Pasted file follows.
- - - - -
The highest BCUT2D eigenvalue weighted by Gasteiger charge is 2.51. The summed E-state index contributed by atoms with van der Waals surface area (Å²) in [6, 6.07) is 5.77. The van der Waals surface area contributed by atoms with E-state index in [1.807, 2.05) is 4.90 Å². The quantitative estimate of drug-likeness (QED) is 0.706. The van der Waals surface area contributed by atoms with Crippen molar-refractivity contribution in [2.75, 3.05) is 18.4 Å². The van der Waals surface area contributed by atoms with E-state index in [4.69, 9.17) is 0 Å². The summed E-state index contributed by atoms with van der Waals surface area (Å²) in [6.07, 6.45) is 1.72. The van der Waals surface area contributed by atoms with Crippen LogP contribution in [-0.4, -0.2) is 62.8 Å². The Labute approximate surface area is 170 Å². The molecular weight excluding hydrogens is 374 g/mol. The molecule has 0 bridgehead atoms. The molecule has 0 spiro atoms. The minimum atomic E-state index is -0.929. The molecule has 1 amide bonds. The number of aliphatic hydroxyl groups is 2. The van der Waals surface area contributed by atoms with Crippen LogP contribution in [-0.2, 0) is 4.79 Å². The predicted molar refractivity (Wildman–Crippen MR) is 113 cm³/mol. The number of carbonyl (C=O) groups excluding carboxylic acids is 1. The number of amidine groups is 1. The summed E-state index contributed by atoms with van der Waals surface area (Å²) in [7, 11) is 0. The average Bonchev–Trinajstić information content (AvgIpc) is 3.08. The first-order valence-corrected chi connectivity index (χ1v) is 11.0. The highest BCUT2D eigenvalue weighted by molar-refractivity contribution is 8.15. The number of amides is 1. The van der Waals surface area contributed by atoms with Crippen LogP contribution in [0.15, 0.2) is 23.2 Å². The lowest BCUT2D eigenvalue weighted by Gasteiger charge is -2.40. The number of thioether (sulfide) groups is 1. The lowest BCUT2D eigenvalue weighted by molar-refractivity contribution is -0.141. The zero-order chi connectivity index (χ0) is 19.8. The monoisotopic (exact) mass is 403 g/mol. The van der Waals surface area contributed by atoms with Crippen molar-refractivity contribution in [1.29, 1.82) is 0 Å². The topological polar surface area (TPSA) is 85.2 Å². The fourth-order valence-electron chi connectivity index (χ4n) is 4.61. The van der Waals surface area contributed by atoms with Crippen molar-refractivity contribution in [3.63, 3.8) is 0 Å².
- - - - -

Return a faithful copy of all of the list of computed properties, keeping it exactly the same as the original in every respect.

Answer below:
The highest BCUT2D eigenvalue weighted by Gasteiger charge is 2.51. The summed E-state index contributed by atoms with van der Waals surface area (Å²) in [6, 6.07) is 5.77. The van der Waals surface area contributed by atoms with E-state index in [1.807, 2.05) is 4.90 Å². The quantitative estimate of drug-likeness (QED) is 0.706. The van der Waals surface area contributed by atoms with Crippen molar-refractivity contribution in [2.75, 3.05) is 18.4 Å². The van der Waals surface area contributed by atoms with E-state index in [4.69, 9.17) is 0 Å². The summed E-state index contributed by atoms with van der Waals surface area (Å²) in [6.07, 6.45) is 1.72. The van der Waals surface area contributed by atoms with Crippen LogP contribution in [-0.4, -0.2) is 62.8 Å². The Labute approximate surface area is 170 Å². The molecular weight excluding hydrogens is 374 g/mol. The molecule has 0 bridgehead atoms. The molecule has 0 spiro atoms. The minimum atomic E-state index is -0.929. The molecule has 1 amide bonds. The number of aliphatic hydroxyl groups is 2. The van der Waals surface area contributed by atoms with Crippen LogP contribution in [-0.2, 0) is 4.79 Å². The predicted molar refractivity (Wildman–Crippen MR) is 113 cm³/mol. The number of carbonyl (C=O) groups excluding carboxylic acids is 1. The number of amidine groups is 1. The summed E-state index contributed by atoms with van der Waals surface area (Å²) in [7, 11) is 0. The average Bonchev–Trinajstić information content (AvgIpc) is 3.08. The first-order valence-corrected chi connectivity index (χ1v) is 11.0. The highest BCUT2D eigenvalue weighted by molar-refractivity contribution is 8.15. The number of amides is 1. The van der Waals surface area contributed by atoms with Crippen LogP contribution in [0.15, 0.2) is 23.2 Å². The lowest BCUT2D eigenvalue weighted by Gasteiger charge is -2.40. The number of thioether (sulfide) groups is 1. The lowest BCUT2D eigenvalue weighted by molar-refractivity contribution is -0.141. The zero-order chi connectivity index (χ0) is 19.8. The monoisotopic (exact) mass is 403 g/mol. The van der Waals surface area contributed by atoms with Crippen molar-refractivity contribution in [1.29, 1.82) is 0 Å². The topological polar surface area (TPSA) is 85.2 Å². The fourth-order valence-electron chi connectivity index (χ4n) is 4.61. The van der Waals surface area contributed by atoms with Crippen molar-refractivity contribution in [3.63, 3.8) is 0 Å².